All In The Family
Gallant Fox (1927-1954) was a big, bay, wall-eyed colt who some said won 'cause horses comin' up on his outside saw his wall eye and were too scared to pass. Hey, whatever works, right?
But he started out slow as a two-year-old, not really showin' his true talent 'til his last race of the year. In fact, the Fox got left at the post in one race 'cause he was too busy rubberneckin'. When he finally noticed everyone else had taken off he tried to catch 'em but that was too much for even the Fox. (And you thought the terrible twos only happened with human children.)
In 1930 the Preakness came before the Derby and Gallant Fox put on quite a show, escapin' from a pocket and recoverin' lost ground. The New York Times (back when they were still reportin' the news) described it as:
"the most electrifying dash that has been seen in Maryland in many a day. Finding a hole here and a gap there, Sande snaked his way through the field and was third at the far turn."
Gallant Fox won pullin' away.
That was the hardest of the Triple Crown races for him. The Kentucky Derby was the first in which a starting gate was used, and Gallant Fox was once again an easy winner, then went wire to wire in a New York drizzle the set a new stakes record and become the Triple Crown winner.
He only lost one race that year—to a 100-1 long shot—provin' that's why they still run the race. At the end of 1930 Gallant Fox deveoped a fever and was retired to stud where his successes continued through his kids.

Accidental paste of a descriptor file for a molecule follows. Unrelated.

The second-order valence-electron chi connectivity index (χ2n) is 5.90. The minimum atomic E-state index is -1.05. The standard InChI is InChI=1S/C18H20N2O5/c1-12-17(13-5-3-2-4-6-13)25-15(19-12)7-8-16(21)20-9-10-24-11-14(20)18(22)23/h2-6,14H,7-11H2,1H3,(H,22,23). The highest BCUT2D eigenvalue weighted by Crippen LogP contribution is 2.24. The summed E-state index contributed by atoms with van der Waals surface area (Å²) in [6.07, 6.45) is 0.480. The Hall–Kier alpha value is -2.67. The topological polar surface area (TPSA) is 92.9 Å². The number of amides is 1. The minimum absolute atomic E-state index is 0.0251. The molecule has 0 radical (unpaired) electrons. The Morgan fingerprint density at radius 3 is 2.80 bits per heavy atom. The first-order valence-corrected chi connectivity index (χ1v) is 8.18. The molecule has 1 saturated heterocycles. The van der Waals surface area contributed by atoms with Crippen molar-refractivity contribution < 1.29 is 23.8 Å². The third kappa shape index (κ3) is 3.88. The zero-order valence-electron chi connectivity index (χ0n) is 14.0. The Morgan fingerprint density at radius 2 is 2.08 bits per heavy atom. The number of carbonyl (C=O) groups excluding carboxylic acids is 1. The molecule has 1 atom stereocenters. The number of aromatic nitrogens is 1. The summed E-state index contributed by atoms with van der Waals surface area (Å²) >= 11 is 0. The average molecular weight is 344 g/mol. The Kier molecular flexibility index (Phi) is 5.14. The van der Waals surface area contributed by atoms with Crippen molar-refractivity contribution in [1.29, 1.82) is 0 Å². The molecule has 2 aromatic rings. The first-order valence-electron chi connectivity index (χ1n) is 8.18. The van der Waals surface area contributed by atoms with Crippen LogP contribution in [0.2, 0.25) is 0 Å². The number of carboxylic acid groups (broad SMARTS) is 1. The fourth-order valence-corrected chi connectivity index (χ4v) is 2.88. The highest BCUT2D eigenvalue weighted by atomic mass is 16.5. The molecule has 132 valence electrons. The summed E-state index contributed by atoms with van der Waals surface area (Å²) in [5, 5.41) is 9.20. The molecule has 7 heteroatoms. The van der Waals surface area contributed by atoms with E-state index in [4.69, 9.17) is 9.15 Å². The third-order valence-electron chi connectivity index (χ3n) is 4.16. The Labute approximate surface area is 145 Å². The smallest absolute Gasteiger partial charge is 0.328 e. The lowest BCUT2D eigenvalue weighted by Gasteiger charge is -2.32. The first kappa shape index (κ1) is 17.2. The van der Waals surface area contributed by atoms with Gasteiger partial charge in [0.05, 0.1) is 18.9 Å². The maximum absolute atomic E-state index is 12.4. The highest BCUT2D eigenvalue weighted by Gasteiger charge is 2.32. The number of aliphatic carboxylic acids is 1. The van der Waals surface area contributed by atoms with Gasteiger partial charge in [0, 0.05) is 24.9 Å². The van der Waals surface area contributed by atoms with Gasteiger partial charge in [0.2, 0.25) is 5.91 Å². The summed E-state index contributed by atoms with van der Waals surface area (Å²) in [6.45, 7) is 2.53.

Five years after Gallant Fox, his son Omaha (1932-1959) duplicated his daddy's feat—easily. A tall, rangy chestnut, Omaha couldn't seem to put it together as a two-year-old with the best they could say about him was "closed fast."
By the spring of 1935 Omaha had filled out and come into his own. Knocked around at the start of the Derby, he stayed comfor-
tably in the middle of the pack then turned it on in the stretch. In the Preakness, Omaha stalked the leaders, again turnin' it on to win by six lengths. With the Triple Crown on the line in a downpour, Omaha was challenged in the Belmont but…you know where this is goin', right?…turned it on in the stretch to become the third Triple Crown winner.
He wasn't as successful a sire as his daddy and ended up on a farm in Nebraska City. Occasionally he was taken to an Omaha racetrack and displayed in the infield. But when startin' gate bell rang, the old man would perk up and lope along the track inside the rail, still tryin' to turn it on in the stretch.
Omaha's grave is on land now owned by the University of Nebraska, supposedly right next to a home economics classroom. Accordin' to some, when a recipe goes, wrong the student is told "Give it to Omaha." It's also said students on their way to a test nod toward his grave for good luck.
He remains the only son of a Triple Crown winner to also win the three classics.
posted by Harrison at 12:01 AM